Nenad Rakočević also emphasized that the representatives of the Trade Union were not elected to the Council for Public Administration Reform. The Ministry of Public Administration, however, announced that the Trade Union will be able to contribute to the work of a professional team which will deal with the optimization of the number of public administration employees.

The Draft Law on Local Self-Government and the Draft Law on Civil Servants and Employees which are currently in public debate, were also discussed at the event. Đuro Nikač, from the Human Resources Management Authority, stressed that the improvement of the civil service system would create the preconditions for achieving the target values of the Strategy by 2020.

It was concluded at the discussion that it is necessary to review the deadlines for the delayed activities, especially in the light of the fact that a working group which will work on the next two-year action plan for the implementation of the Strategy has already been formed.

Institute Alternative Team

”Civil Society for Good Governance: To Act and Account!” is a project funded by the European Union within the Civil Society Facility Programme

Event announcement: “Public Administration reform – How far is 2020?”

Institute Alternative invites you to the panel discussion “Public Administration Reform: How Far is 2020?”, organised within the project “Civil Society for Good Governance: To Act and Account!” funded by the European Union (EU) within the Civil Society Facility Programme, implemented by IA in cooperation with NGOs Natura, Bonum, New Horizon and Centre for Investigative Journalism.

Panel discussion will take place on Wednesday, on June 28th 2017 in CentreVille hotel (Conference Room 2) in Podgorica, starting at 11 a.m.

Key monitoring findings on PAR Strategy will also be presented on the event.

We will also discuss key strategic measures in this area, the obstacles encountered in their implementation, as well as citizens’ perceptions about public sector recruitment.

You will also have the opportunity to hear about the results of “mystery shopping”, research method we used to visit the institutions on territories of eight municipalities and assess the service quality, which was first research of this type conducted in Montenegro.

Panelists are:

  • Milena Milošević, Institute Alternative, Public policy researcher
  • Vladimir Raičević, IPSOS Montenegro, Executive director
  • Danijela Nedeljković – Vukčević, Ministry of Public Administration, Acting General Director, Directorate for State Administration
  • Ana Komatina, Center for Investigative Journalism, journalist

Aleksandra Vavić, IA public policy researcher will moderate the discussion.

”Civil Society for Good Governance: To Act and Account!” is a project funded by the European Union within the Civil Society Facility Programme

What the Unofficial Report on Chapters 23 and 24 Shows: Proactivity Requests by the European Union as a Constant

The unofficial working document of the European Commission for chapters 23 and 24 additionally grounds a new approach in Montenegrin accession negotiations, which emphasises the requirement of results and proactive role of institutions.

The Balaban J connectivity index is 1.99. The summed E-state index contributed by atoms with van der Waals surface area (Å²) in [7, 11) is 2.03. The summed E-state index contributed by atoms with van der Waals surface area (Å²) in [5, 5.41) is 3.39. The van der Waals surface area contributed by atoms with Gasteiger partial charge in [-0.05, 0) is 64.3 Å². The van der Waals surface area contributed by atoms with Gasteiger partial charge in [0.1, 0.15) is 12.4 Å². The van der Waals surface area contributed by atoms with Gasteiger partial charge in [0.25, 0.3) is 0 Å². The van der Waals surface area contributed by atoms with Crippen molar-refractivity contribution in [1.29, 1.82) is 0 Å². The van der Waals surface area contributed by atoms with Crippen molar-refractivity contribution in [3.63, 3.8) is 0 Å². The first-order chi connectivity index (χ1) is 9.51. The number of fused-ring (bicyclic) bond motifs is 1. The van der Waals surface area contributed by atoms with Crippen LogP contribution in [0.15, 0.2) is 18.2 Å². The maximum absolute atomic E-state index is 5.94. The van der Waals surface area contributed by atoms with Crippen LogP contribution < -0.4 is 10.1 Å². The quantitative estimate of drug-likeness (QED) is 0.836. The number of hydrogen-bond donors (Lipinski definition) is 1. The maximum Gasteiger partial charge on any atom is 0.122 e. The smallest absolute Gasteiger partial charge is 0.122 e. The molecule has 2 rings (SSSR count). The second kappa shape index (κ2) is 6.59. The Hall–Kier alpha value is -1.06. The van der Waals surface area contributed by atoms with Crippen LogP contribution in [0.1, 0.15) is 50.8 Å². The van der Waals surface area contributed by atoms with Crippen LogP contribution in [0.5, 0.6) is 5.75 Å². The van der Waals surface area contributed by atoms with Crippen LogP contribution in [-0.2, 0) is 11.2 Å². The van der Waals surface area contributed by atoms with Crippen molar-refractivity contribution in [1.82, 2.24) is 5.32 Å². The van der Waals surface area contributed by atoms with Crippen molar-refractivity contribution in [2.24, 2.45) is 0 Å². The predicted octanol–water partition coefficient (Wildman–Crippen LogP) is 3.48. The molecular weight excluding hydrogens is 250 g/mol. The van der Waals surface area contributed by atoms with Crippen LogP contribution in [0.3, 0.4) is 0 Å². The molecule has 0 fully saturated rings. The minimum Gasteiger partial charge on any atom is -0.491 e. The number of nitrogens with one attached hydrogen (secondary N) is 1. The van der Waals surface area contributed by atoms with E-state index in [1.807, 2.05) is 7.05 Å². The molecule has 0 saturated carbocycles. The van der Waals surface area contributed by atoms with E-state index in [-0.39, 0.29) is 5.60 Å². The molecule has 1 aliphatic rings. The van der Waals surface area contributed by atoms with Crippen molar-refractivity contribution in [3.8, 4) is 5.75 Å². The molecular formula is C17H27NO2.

Earlier, Institute Alternative called for the Government to publish this document. Therefore, we strongly support the decision of the Ministry of European Affairs to contribute to the transparency of the EU negotiation by publishing the current state of affairs in Chapter 23 (judiciary and fundamental rights) and Chapter 24 (justice, freedom and security).

Document publishing is particularly important having in mind that the next regular report on Montenegro, that covers all the chapters, will be published in spring 2018.

If the ratings from the published working paper are observed through a wider lens of reporting on Montenegro, and compared to the ratings from the previous European Commission reports, there is a more comprehensible approach when it comes to reforms that Montenegro is expected to implement.

“Proactivity“ is a predominantly recurring word in European Commission Reports, and it stands for moving the focus from institution building and legislative activity, which dominated the earlier stages of the EU integration, to institutional results and implementation of legislation in practice.

A more proactive role of independent institutions, the establishment of which is mostly done, should be put in focus, within which these institutions “have secured necessary funds and are protected of any influence and are motivated to fully exercise their authority“ – the document states.

Proactivity is particularly demanded from the Agency for Prevention of Corruption, as well as prom the Police and the Prosecution Offices during investigations.

The same was demanded from these institutions in previous reports.

Already in 2014 there was a warning that previous institutions for prevention of corruption should be strengthened in order to be more proactive, as a prerequisite to the establishment of a special Agency.